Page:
Book reviews

Book reviews

Source NZ

It’s all about our food, our people, our land

Gerhard and Henrietta Egger

Lasting Images NZ

Telling a story about how food is gathered or produced, followed by a section of relevant cuisine, is quite a popular way to present recipes these days.

Gerhard and Henrietta Egger never set out to produce a traditional ‘cookbook’. Source NZ has taken a behind-the-scenes look at the way our food is produced. As they say in their introduction, their effort is ‘an inciteful documentary about the people who make it happen’ – the ‘source’ if you like, of where it all begins.

As a fishing editor, I recognise there are only so many ways to bait a line or tie a knot, but the people involved are ever changing. It is a philosophy that comes out strongly in Source NZ. It is as much about the people as the recipes.

Gerhard and Henrietta spent a year travelling around New Zealand, where they met wonderful people and visited fabulous places. These folk, and the food that goes with them, are highlighted in the book.

A perfect example is in the first chapter – The Ocean. The writers spent time aboard Extreme Limits, one of the Leigh-based fishing fleet. They tell the story of one of our more sustainable commercial methods – long-lining – explaining how it all works, taking into account bird mitigation and maximising the value of the catch.

Source NZ looks at how our food is produced and gathered from both land and sea, and also pays tribute to tangata whenua’s contribute to New Zealand’s food landscape. There is a strong emphasis on great supporting photography – the book is visually stunning.

This is the third book published by Gerhard and Henri. The other two are Volcanic Kitchens – come and join us and A Cut Above – cooking with AngusPure. Both were award winners. -GD

The Road to Smellibait Beach

Graham Clifford

Tideline Tales

Fishing folk like a good yarn – especially when it has an element of the truth, recalling a life experience. The Road to Smellibait Beach’s author, Graham Clifford, has a wealth of such experiences to draw from.

Now retired in the Bay of Islands, Graham ran away to sea at the tender age of 16 and has been around ships and boats ever since, serving on foreign-going cargo ships through to skippering tourist, fishing and ferry craft for 40 years, prior to his retirement.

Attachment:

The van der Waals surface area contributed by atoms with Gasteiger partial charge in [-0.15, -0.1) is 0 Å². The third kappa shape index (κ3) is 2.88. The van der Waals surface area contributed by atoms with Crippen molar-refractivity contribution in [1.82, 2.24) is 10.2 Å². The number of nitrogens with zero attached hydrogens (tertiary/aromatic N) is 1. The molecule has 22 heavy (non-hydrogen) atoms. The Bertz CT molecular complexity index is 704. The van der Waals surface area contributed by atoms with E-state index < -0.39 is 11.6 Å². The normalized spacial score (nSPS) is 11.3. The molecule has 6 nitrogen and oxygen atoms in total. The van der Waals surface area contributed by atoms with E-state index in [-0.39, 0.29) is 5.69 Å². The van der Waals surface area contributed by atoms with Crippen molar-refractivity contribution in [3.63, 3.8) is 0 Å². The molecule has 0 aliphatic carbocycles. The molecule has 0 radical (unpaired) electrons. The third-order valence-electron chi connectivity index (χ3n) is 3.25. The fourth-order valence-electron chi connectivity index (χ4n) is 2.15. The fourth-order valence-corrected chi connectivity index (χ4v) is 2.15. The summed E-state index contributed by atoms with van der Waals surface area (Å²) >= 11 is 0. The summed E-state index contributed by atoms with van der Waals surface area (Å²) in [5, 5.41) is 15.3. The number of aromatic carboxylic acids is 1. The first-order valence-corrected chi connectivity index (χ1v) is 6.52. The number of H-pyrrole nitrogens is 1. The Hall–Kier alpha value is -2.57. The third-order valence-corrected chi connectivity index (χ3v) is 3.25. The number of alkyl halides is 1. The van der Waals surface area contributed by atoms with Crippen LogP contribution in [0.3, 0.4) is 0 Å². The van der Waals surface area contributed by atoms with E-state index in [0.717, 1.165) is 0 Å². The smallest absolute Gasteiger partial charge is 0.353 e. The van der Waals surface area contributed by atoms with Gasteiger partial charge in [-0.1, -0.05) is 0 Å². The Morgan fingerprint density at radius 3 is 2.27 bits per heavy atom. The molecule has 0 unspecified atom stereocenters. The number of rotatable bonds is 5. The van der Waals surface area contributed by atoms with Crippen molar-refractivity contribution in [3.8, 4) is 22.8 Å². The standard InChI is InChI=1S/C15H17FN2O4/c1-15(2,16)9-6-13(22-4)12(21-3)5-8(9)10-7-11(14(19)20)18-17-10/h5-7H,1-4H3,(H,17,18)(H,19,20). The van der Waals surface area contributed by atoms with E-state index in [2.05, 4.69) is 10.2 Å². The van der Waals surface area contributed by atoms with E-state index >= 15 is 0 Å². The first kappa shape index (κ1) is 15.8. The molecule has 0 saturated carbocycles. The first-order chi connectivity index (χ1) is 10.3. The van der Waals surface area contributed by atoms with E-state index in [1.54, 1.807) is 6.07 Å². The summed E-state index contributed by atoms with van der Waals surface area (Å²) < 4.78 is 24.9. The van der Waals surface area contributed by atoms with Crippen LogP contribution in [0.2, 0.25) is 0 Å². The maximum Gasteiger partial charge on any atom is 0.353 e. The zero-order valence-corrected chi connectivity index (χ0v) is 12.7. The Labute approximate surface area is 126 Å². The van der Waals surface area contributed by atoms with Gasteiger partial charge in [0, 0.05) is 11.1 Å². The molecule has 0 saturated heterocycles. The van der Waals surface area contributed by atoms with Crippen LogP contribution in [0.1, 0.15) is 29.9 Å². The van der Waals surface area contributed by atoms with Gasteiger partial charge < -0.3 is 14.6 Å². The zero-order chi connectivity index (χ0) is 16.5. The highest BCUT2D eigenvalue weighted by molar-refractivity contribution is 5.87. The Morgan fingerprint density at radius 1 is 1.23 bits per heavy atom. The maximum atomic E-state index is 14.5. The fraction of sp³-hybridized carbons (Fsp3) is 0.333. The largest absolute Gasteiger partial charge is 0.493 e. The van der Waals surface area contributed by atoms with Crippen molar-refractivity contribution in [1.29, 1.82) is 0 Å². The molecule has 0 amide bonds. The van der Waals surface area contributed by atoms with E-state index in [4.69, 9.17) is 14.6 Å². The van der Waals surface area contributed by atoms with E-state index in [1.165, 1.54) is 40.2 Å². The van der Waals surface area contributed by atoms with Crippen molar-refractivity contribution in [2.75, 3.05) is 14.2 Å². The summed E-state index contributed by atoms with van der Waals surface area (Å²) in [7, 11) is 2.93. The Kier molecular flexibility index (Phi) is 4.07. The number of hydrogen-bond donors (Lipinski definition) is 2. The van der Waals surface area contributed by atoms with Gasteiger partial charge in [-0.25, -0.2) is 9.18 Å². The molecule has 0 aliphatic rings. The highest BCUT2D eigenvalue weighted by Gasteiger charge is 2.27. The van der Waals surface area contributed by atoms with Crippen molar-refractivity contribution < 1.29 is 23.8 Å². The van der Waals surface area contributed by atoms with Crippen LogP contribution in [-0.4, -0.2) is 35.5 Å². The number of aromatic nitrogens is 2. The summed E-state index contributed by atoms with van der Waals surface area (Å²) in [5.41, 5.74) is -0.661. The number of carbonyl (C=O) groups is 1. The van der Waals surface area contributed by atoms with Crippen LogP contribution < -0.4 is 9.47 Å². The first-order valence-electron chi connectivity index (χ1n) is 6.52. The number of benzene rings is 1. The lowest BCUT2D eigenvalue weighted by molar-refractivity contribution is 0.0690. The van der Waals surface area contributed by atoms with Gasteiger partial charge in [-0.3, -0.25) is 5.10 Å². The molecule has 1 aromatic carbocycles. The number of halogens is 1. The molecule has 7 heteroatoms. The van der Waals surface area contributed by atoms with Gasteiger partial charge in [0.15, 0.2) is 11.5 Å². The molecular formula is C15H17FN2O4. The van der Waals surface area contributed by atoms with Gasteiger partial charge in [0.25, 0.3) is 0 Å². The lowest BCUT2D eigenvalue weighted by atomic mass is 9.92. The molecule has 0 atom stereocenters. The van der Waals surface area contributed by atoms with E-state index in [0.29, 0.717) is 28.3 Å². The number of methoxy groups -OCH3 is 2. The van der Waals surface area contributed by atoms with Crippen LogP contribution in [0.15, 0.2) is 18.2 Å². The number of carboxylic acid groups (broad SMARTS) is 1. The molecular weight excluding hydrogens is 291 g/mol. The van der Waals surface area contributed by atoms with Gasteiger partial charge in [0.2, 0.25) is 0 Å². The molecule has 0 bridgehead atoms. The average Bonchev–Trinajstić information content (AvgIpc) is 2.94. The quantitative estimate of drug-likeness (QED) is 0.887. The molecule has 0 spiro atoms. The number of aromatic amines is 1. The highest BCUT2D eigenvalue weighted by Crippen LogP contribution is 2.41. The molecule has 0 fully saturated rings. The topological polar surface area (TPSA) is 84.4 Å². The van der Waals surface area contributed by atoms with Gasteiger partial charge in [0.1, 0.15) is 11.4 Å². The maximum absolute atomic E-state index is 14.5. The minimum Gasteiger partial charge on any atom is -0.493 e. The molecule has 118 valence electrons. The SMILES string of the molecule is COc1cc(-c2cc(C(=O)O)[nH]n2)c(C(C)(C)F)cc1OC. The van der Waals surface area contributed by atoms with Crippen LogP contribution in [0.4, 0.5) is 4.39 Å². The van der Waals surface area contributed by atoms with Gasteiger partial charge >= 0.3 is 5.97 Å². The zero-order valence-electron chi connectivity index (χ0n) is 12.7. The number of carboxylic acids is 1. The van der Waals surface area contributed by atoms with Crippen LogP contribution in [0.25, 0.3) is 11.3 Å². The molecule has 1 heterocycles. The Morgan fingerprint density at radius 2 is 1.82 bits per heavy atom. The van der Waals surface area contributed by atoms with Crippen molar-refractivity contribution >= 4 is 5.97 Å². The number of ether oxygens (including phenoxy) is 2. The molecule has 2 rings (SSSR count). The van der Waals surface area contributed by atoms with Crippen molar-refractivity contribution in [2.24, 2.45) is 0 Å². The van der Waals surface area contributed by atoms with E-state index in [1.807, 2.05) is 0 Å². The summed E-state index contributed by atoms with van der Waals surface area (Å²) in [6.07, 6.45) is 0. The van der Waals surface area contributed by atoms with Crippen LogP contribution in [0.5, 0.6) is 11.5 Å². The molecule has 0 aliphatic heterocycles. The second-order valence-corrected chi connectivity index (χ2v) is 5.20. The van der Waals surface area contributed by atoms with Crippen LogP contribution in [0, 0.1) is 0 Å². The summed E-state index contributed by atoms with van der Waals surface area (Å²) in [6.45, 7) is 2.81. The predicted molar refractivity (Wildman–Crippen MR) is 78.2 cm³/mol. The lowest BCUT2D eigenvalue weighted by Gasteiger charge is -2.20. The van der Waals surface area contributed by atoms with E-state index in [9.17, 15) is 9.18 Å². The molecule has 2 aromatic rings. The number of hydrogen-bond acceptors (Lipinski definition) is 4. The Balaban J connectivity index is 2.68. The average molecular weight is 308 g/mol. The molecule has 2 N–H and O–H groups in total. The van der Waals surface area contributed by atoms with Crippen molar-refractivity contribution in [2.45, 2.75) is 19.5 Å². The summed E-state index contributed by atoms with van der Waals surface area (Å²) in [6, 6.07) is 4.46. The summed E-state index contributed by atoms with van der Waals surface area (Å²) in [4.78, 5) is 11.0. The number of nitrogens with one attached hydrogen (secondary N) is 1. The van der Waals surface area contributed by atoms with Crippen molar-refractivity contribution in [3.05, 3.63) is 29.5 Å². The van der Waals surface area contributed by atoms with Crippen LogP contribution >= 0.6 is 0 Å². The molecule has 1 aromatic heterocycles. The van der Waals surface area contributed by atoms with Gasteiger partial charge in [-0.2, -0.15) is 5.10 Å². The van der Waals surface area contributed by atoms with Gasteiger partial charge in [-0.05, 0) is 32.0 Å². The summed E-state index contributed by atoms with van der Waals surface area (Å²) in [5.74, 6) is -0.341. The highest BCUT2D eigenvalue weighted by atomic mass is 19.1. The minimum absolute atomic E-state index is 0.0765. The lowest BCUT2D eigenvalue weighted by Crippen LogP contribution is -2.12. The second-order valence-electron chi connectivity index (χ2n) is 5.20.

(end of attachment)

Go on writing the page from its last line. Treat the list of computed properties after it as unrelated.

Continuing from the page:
The text is divided into two sections: ‘Fishing Spoken here’ and ‘Call of the Sea’. The first relates angling tales, the second recalls ventures offshore.

The stories are told with a great deal of humour. One I particularly like came from Graham’s days as the skipper on a Fullers line charter boat (the ferries took on charter-fishing duties if there was a demand). In this instance, a bunch of enthusiastic but not very experienced anglers were on board; they insisted on going out to the cape to fish, where they loaded up on ‘granddaddy hapuku’ until their bags were full of the spikey catch. Convincing the anglers they should try for some snapper, the first and only ‘big red’ turned out to be a nice specimen of around 6kg. While the angler was particularly proud of his catch, Graham managed to convince him the ‘blue spots’ indicated it was ‘poisonous’, something that happened around May each year, and that he should leave it behind to be sent to Auckland University for ‘research’ purposes’. This he duly did, leaving the fish aboard when he departed, thinking it would be used for the greater good. Graham had guests coming for tea – guess what they dined on?

I also enjoy a little history, and there is some of this in the book. A couple of chapters are dedicated to Graham’s stint as a big game charter boat skipper aboard Lady Jess, especially his first season based out of Whangaroa. As it transpired, Graham enjoyed a great deal of success at a time when the more established local boats were down on their luck!